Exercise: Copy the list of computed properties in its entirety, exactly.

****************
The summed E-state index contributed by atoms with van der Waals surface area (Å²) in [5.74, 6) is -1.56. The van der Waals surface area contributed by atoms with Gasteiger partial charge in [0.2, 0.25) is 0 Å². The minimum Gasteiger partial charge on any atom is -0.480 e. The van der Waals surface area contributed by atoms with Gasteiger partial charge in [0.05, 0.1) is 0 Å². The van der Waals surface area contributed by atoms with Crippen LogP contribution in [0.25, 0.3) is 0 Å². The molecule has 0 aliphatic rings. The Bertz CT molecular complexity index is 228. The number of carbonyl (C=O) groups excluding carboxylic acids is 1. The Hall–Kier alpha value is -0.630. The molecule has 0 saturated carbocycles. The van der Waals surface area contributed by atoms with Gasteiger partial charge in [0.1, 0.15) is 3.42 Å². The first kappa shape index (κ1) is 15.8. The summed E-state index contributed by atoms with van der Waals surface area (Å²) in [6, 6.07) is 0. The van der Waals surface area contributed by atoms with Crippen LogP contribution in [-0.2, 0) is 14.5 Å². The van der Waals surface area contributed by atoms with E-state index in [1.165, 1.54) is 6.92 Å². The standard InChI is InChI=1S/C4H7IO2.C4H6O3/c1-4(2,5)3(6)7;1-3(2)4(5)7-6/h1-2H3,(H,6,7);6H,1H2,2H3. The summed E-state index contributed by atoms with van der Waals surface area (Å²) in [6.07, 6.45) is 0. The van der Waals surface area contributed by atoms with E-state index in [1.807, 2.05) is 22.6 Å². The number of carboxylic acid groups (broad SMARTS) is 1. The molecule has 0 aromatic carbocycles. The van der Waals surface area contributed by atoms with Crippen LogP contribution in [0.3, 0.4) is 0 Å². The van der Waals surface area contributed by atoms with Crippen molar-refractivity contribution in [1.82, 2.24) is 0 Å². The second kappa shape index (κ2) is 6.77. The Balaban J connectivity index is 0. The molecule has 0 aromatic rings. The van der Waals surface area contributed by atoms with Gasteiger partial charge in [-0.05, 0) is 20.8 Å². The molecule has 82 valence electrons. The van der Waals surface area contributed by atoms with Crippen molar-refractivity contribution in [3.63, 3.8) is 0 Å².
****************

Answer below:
The summed E-state index contributed by atoms with van der Waals surface area (Å²) in [5.74, 6) is -1.56. The van der Waals surface area contributed by atoms with Gasteiger partial charge in [0.2, 0.25) is 0 Å². The minimum Gasteiger partial charge on any atom is -0.480 e. The van der Waals surface area contributed by atoms with Gasteiger partial charge in [0.05, 0.1) is 0 Å². The van der Waals surface area contributed by atoms with Crippen LogP contribution in [0.25, 0.3) is 0 Å². The molecule has 0 aliphatic rings. The Bertz CT molecular complexity index is 228. The number of carbonyl (C=O) groups excluding carboxylic acids is 1. The Hall–Kier alpha value is -0.630. The molecule has 0 saturated carbocycles. The van der Waals surface area contributed by atoms with Gasteiger partial charge in [0.1, 0.15) is 3.42 Å². The first kappa shape index (κ1) is 15.8. The summed E-state index contributed by atoms with van der Waals surface area (Å²) in [6, 6.07) is 0. The van der Waals surface area contributed by atoms with Crippen LogP contribution in [-0.2, 0) is 14.5 Å². The van der Waals surface area contributed by atoms with E-state index in [1.165, 1.54) is 6.92 Å². The standard InChI is InChI=1S/C4H7IO2.C4H6O3/c1-4(2,5)3(6)7;1-3(2)4(5)7-6/h1-2H3,(H,6,7);6H,1H2,2H3. The summed E-state index contributed by atoms with van der Waals surface area (Å²) in [6.07, 6.45) is 0. The van der Waals surface area contributed by atoms with E-state index in [1.807, 2.05) is 22.6 Å². The number of carboxylic acid groups (broad SMARTS) is 1. The molecule has 0 aromatic carbocycles. The van der Waals surface area contributed by atoms with Crippen LogP contribution in [0.3, 0.4) is 0 Å². The van der Waals surface area contributed by atoms with Crippen molar-refractivity contribution in [1.82, 2.24) is 0 Å². The second kappa shape index (κ2) is 6.77. The Balaban J connectivity index is 0. The molecule has 0 aromatic rings. The van der Waals surface area contributed by atoms with Gasteiger partial charge in [-0.05, 0) is 20.8 Å². The molecule has 82 valence electrons. The van der Waals surface area contributed by atoms with Crippen molar-refractivity contribution in [3.63, 3.8) is 0 Å².